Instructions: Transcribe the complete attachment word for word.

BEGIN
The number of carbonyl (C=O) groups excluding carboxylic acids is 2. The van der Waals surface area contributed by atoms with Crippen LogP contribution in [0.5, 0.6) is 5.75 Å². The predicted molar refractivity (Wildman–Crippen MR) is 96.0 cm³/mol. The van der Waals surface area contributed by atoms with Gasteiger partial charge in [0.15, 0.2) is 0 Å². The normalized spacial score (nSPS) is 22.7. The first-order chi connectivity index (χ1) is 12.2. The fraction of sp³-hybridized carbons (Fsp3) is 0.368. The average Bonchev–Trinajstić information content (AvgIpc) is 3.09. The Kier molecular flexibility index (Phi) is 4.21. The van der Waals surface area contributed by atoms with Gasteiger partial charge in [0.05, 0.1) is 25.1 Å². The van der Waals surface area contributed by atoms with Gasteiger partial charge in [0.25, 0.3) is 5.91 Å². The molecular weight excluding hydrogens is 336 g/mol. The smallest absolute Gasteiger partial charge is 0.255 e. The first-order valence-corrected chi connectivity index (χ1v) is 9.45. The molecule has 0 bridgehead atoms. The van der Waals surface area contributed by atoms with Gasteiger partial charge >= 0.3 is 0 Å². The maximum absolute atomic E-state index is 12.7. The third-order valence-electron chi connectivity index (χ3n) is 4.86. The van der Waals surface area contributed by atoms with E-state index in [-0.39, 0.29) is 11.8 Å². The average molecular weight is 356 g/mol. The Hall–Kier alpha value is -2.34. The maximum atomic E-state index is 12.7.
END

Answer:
The number of carbonyl (C=O) groups excluding carboxylic acids is 2. The van der Waals surface area contributed by atoms with Crippen LogP contribution in [0.5, 0.6) is 5.75 Å². The predicted molar refractivity (Wildman–Crippen MR) is 96.0 cm³/mol. The van der Waals surface area contributed by atoms with Gasteiger partial charge in [0.15, 0.2) is 0 Å². The normalized spacial score (nSPS) is 22.7. The first-order chi connectivity index (χ1) is 12.2. The fraction of sp³-hybridized carbons (Fsp3) is 0.368. The average Bonchev–Trinajstić information content (AvgIpc) is 3.09. The Kier molecular flexibility index (Phi) is 4.21. The van der Waals surface area contributed by atoms with Gasteiger partial charge in [0.05, 0.1) is 25.1 Å². The van der Waals surface area contributed by atoms with Gasteiger partial charge in [0.25, 0.3) is 5.91 Å². The molecular weight excluding hydrogens is 336 g/mol. The smallest absolute Gasteiger partial charge is 0.255 e. The first-order valence-corrected chi connectivity index (χ1v) is 9.45. The molecule has 0 bridgehead atoms. The van der Waals surface area contributed by atoms with Gasteiger partial charge >= 0.3 is 0 Å². The maximum absolute atomic E-state index is 12.7. The third-order valence-electron chi connectivity index (χ3n) is 4.86. The van der Waals surface area contributed by atoms with E-state index in [-0.39, 0.29) is 11.8 Å². The average molecular weight is 356 g/mol. The Hall–Kier alpha value is -2.34. The maximum atomic E-state index is 12.7.